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Ecosystem engineering kelp limits recruitment of mussels and microphytobenthic algae


Shelamoff, V and Umanzor, S and Layton, C and Tatsumi, M and Cameron, MJ and Wright, JT and Johnson, CR, Ecosystem engineering kelp limits recruitment of mussels and microphytobenthic algae, Marine Biology, 169 Article 85. ISSN 0025-3162 (2022) [Refereed Article]

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2022 The Author(s). Attribution 4.0 International This article is licensed under a Creative Commons Attribution 4.0 International License (CC BY 4.0), which permits use, sharing, adaptation, distribution and reproduction in any medium or format, as long as you give appropriate credit to the original author(s) and the source, provide a link to the Creative Commons licence, and indicate if changes were made. (

DOI: doi:10.1007/s00227-022-04072-5


Ecosystem engineers often exert strong effects on the recruitment of other species through modification of the local abiotic and biotic environment. In 2015, artificial reefs in eastern Tasmania (-42.64693, 148.01481) spanning seven different patch sizes (0.12-7.68 m2) and supporting four densities of transplanted kelp (Ecklonia radiata at 0, 4.1, 8.2 and 16.4 kelp m-2) were used to determine how the patch size and density of this ecosystem engineer influenced the recruitment of microphytobenthic (MPB) algae, and a secondary ecosystem engineer, the mussel Mytilus galloprovincialis. Increasing kelp density and patch size inhibited the establishment of subcanopy MPB algae on settlement slides and reduced the recruitment of mussels in standardised rope fibre habitats (RFHs). The productivity:biomass ratio (P:B) of mussel recruits tended to be lower on small reefs and reefs without kelp, relative to larger reefs with high densities of kelp. Canopy shading and reduced cover of turf algae appeared to negatively impact the recruitment of MPB algae and mussels, whilst reduced sediment accumulation on the reefs due to the kelp was also negatively associated with mussel recruitment. These findings highlight the role of ecosystem engineering by kelp in inhibiting the establishment of other species which may additionally impact community dynamics and primary and secondary productivity. The limited capacity of small kelp patches to inhibit the recruitment of other organisms supports the notion that fragmented patches of ecosystem engineers could be more suspectable to adverse outcomes from species interactions making them less resistant to shifts towards an alternative ecosystem state.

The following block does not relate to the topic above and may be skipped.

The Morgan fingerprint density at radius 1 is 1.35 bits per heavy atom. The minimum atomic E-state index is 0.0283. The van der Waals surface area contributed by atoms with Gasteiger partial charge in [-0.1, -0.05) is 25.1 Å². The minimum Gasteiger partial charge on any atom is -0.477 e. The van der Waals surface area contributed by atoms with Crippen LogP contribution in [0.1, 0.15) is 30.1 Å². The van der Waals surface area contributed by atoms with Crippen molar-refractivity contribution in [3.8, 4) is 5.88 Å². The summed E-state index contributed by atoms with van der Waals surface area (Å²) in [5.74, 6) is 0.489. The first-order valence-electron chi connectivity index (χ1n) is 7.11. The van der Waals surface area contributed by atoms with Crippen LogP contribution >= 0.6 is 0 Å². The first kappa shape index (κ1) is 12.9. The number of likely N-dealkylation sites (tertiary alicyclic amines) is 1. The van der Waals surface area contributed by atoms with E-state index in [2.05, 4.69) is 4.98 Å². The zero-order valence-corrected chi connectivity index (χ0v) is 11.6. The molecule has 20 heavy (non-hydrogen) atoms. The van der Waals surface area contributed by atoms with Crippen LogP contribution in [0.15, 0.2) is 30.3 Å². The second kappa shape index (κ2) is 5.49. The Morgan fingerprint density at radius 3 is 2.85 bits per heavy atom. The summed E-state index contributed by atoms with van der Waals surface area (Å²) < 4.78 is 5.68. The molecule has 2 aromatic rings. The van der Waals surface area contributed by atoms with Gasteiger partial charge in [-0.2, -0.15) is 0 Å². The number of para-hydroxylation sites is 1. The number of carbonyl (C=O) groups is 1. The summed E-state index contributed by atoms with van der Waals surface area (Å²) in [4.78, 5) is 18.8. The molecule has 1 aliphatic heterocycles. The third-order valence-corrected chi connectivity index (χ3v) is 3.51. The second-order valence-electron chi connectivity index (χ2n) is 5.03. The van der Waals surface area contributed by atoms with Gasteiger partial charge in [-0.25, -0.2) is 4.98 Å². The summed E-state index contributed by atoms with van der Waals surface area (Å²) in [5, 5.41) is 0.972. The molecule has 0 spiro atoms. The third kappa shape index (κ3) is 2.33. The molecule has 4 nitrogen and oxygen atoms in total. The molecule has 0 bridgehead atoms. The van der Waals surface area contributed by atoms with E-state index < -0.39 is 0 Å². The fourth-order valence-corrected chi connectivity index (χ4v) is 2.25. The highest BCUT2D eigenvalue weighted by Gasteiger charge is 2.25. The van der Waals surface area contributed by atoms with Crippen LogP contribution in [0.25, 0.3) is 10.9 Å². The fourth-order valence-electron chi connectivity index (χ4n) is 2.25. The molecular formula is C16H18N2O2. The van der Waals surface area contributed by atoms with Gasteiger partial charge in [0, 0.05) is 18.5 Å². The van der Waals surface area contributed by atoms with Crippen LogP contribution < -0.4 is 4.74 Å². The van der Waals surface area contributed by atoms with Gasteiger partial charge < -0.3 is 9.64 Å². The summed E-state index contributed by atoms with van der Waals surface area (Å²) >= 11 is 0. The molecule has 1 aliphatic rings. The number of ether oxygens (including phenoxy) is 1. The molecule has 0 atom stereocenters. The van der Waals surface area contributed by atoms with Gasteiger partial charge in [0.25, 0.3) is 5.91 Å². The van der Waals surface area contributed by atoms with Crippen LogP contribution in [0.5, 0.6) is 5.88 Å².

Item Details

Item Type:Refereed Article
Keywords:kelp, mussel, restoration, microphytobenthic algae, artificial reef, shellfish, eco-engineering, patch dynamics, fragmentation
Research Division:Environmental Sciences
Research Group:Ecological applications
Research Field:Ecosystem function
Objective Division:Environmental Management
Objective Group:Coastal and estuarine systems and management
Objective Field:Coastal or estuarine biodiversity
UTAS Author:Shelamoff, V (Mr Victor Shelamoff)
UTAS Author:Layton, C (Dr Cayne Layton)
UTAS Author:Tatsumi, M (Mr Masayuki Tatsumi)
UTAS Author:Cameron, MJ (Mr Matthew Cameron)
UTAS Author:Wright, JT (Associate Professor Jeffrey Wright)
UTAS Author:Johnson, CR (Professor Craig Johnson)
ID Code:152509
Year Published:2022
Web of Science® Times Cited:1
Deposited By:Ecology and Biodiversity
Deposited On:2022-08-19
Last Modified:2022-11-21
Downloads:4 View Download Statistics

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